Now that you have bought your flights, you can focus on the rest. The flights are the fundamentals, the frame which is set in stones. All other aspects are flexible. Depending on the complexity of your trip, you should either book your accommodation or start with securing the domestic travel (for e.g. flight from Bangkok to Krabi). Our recommendation is to start first with booking the accommodation, while at the same time have a sound idea of the domestic flight options. Why?
Hotels, hostels or AirBnB accommodations generally have flexible cancellation terms. Unless you book non-refundable rates, you can easily amend your hotel bookings penalty-free up to a day before check in. That gives you freedom to play with the other components of your trip. So make use of this option and book hotels well in advance. Once done, you can focus on the domestic flights. Based on the locations of your accommodation, you can now find out which domestic flight options best suit you. Create an alert point around these flight options, set some shorter deadline and wait for the best offers to come.
4. Plan all activities well in advance
This is how you garnish your trip. Once you’ve decided what you want to do at your destination, look out for the cheapest way to achieve this. Check websites like viator.com and isango.com for local excursions and activities. Drop an email to your hotel and ask if they can recommend a travel agency/provider. See which ones are worth booking in advance and which ones are best negotiated on spot. Book in advance if cheaper, but always look at the cancellation terms. Allow yourself the freedom to modify, if possible.
Don’t forget about transfers and moving around. Read if is cheaper to hire a taxi, get on public transport or arrange for a transfer. Ask your hotel as well. Good websites for transfers are a2btransfers.com or holidaytaxi.com.
5. Insure your trip.
Everything can happen prior and during your trip. When the trip is complex and consisting of various components, one issue with the flight creates hundreds of other problems down the road. The hotel, generally, will not care that you didn’t make it for your connecting flight. Same goes for the domestic carrier, if you have an onward journey. Check out the different insurance options available in your country, but also check complex insurances created for individual travelers, such as worldnomads.com. Sometimes, a few dollars spent on insurance pay off big time.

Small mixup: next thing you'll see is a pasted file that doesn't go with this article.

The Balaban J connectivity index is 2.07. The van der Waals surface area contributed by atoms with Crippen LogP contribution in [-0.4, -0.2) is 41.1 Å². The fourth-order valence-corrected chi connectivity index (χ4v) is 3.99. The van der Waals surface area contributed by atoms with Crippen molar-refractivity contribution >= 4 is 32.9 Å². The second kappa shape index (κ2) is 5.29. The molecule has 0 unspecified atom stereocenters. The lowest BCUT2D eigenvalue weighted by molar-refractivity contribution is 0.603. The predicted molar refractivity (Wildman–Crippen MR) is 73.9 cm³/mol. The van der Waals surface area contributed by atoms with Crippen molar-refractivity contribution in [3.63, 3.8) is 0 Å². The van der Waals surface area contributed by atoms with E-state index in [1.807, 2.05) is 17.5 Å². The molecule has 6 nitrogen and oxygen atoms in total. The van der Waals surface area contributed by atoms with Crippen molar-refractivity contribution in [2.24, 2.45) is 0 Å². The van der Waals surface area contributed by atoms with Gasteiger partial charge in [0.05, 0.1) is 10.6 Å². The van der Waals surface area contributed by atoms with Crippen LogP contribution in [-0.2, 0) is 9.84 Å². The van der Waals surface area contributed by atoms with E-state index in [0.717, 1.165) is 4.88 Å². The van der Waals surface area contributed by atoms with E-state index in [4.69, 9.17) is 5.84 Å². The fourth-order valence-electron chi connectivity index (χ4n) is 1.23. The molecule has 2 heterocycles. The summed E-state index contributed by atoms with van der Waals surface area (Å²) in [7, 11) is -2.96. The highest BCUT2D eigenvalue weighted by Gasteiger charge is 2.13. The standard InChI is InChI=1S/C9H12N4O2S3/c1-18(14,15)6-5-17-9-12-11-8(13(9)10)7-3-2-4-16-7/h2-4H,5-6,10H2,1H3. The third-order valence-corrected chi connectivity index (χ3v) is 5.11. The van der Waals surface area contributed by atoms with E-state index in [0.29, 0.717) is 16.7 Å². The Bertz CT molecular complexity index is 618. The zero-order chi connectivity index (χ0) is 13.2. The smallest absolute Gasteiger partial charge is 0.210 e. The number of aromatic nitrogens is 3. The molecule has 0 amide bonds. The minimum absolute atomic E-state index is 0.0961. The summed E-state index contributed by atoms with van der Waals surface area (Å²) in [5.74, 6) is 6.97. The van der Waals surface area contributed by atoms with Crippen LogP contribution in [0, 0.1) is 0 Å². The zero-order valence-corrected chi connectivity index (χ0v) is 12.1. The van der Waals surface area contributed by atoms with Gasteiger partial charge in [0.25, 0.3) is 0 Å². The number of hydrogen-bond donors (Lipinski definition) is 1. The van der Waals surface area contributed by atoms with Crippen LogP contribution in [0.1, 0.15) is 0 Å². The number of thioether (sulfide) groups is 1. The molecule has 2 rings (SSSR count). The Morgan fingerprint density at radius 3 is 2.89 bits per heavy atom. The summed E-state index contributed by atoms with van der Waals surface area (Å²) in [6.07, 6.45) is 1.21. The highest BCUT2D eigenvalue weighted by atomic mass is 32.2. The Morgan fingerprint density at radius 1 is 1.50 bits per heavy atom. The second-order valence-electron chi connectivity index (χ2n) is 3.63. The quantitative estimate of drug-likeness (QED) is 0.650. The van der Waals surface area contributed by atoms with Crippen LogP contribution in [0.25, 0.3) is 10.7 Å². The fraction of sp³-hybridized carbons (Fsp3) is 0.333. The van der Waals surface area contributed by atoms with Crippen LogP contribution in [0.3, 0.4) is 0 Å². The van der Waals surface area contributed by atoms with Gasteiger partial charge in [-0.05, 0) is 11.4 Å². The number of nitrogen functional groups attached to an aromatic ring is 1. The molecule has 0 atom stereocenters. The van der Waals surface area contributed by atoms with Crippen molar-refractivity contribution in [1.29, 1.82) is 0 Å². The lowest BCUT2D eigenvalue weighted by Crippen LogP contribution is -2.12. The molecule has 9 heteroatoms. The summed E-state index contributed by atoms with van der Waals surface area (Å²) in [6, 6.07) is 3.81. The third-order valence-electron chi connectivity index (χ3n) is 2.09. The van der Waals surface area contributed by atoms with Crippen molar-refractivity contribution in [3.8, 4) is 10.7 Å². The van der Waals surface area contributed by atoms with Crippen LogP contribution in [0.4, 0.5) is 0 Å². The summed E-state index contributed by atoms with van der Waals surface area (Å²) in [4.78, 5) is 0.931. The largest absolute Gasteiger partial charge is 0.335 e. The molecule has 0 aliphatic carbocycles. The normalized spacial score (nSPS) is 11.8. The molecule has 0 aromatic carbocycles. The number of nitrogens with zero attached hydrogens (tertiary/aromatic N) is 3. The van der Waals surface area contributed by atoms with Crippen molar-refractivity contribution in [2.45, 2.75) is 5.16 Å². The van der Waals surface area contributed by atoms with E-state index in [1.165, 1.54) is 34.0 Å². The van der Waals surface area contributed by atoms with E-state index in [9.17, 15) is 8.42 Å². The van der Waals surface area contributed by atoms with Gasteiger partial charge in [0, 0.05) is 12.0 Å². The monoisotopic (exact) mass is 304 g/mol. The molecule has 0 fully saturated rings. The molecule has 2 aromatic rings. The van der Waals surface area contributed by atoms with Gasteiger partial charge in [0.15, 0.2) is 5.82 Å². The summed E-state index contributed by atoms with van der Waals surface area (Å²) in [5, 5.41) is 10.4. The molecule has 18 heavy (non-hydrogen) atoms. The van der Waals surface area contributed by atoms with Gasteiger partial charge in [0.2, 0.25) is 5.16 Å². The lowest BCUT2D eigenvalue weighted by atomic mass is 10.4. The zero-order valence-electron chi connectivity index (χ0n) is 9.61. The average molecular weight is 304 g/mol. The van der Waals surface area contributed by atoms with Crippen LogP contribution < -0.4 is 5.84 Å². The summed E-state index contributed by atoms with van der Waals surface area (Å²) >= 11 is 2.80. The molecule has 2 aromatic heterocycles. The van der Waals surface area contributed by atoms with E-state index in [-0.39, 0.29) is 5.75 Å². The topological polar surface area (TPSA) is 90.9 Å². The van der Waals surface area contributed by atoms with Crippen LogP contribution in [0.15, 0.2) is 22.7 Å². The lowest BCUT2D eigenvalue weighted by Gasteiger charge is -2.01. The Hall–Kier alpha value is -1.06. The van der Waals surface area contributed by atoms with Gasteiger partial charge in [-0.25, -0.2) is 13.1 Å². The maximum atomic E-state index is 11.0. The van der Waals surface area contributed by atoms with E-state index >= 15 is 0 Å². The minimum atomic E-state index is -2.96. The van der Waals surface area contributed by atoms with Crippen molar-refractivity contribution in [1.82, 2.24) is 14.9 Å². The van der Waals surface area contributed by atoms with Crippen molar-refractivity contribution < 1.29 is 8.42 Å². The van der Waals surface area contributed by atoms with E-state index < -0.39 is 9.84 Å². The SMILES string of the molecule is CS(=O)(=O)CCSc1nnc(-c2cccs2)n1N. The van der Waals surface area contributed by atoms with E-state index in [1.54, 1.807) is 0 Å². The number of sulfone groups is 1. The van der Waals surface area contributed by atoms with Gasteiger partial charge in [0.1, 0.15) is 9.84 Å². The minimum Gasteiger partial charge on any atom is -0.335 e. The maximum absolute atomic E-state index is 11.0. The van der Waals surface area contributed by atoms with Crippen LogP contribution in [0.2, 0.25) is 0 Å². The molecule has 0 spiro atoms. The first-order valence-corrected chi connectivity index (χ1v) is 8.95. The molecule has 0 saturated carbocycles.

6. Modify modify modify
Once you are done with preparations, don’t close the page yet. You are going for the best value for money, so keep on getting informed. Remember, most of the accommodations and activities you’ve booked so far have flexible cancellation terms. Once a better offer comes around, don’t hesitate to cancel and rebook.
7. Read the small prints
Lastly, we would like to direct your attention to the small prints. Before booking accommodation, or any other travel service, make sure you read all terms & conditions. This is most obvious with accommodations, where on top of the rate you may be charged various surcharges, for example 10% service fee, 10% cleaning fee, 20% local tax and so on. If you compare the same accommodation from two sources, the cheaper offer may in fact turn more expensive.
Written by Connectionreview.com